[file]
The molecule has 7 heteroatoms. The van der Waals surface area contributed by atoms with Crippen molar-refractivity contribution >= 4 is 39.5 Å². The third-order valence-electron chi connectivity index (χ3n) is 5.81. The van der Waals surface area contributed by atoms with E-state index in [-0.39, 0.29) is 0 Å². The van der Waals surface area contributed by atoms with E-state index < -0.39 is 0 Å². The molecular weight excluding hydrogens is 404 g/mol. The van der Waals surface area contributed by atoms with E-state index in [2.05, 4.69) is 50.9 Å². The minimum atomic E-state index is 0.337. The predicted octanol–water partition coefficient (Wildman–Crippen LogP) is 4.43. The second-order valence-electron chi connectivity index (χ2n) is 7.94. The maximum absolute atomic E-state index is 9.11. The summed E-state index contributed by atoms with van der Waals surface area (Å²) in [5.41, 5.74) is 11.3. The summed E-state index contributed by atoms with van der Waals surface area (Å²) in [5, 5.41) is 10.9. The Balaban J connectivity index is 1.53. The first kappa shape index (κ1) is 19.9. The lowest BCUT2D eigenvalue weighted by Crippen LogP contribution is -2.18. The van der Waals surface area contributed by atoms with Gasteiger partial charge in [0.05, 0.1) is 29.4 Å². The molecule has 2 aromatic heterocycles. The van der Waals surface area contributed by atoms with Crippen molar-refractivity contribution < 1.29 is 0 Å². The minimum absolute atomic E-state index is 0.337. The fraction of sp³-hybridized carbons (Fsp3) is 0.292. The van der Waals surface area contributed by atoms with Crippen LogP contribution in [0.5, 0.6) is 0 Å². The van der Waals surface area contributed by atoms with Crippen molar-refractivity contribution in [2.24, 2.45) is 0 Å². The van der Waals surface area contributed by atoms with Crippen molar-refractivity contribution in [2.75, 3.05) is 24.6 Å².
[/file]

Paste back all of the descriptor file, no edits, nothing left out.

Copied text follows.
The molecule has 7 heteroatoms. The van der Waals surface area contributed by atoms with Crippen molar-refractivity contribution >= 4 is 39.5 Å². The third-order valence-electron chi connectivity index (χ3n) is 5.81. The van der Waals surface area contributed by atoms with E-state index in [-0.39, 0.29) is 0 Å². The van der Waals surface area contributed by atoms with E-state index < -0.39 is 0 Å². The molecular weight excluding hydrogens is 404 g/mol. The van der Waals surface area contributed by atoms with E-state index in [2.05, 4.69) is 50.9 Å². The minimum atomic E-state index is 0.337. The predicted octanol–water partition coefficient (Wildman–Crippen LogP) is 4.43. The second-order valence-electron chi connectivity index (χ2n) is 7.94. The maximum absolute atomic E-state index is 9.11. The summed E-state index contributed by atoms with van der Waals surface area (Å²) in [5.41, 5.74) is 11.3. The summed E-state index contributed by atoms with van der Waals surface area (Å²) in [5, 5.41) is 10.9. The Balaban J connectivity index is 1.53. The first kappa shape index (κ1) is 19.9. The lowest BCUT2D eigenvalue weighted by Crippen LogP contribution is -2.18. The van der Waals surface area contributed by atoms with Gasteiger partial charge in [0.05, 0.1) is 29.4 Å². The molecule has 2 aromatic heterocycles. The van der Waals surface area contributed by atoms with Crippen molar-refractivity contribution < 1.29 is 0 Å². The minimum absolute atomic E-state index is 0.337. The fraction of sp³-hybridized carbons (Fsp3) is 0.292. The van der Waals surface area contributed by atoms with Crippen LogP contribution in [0.5, 0.6) is 0 Å². The van der Waals surface area contributed by atoms with Crippen molar-refractivity contribution in [2.24, 2.45) is 0 Å². The van der Waals surface area contributed by atoms with Crippen molar-refractivity contribution in [2.75, 3.05) is 24.6 Å².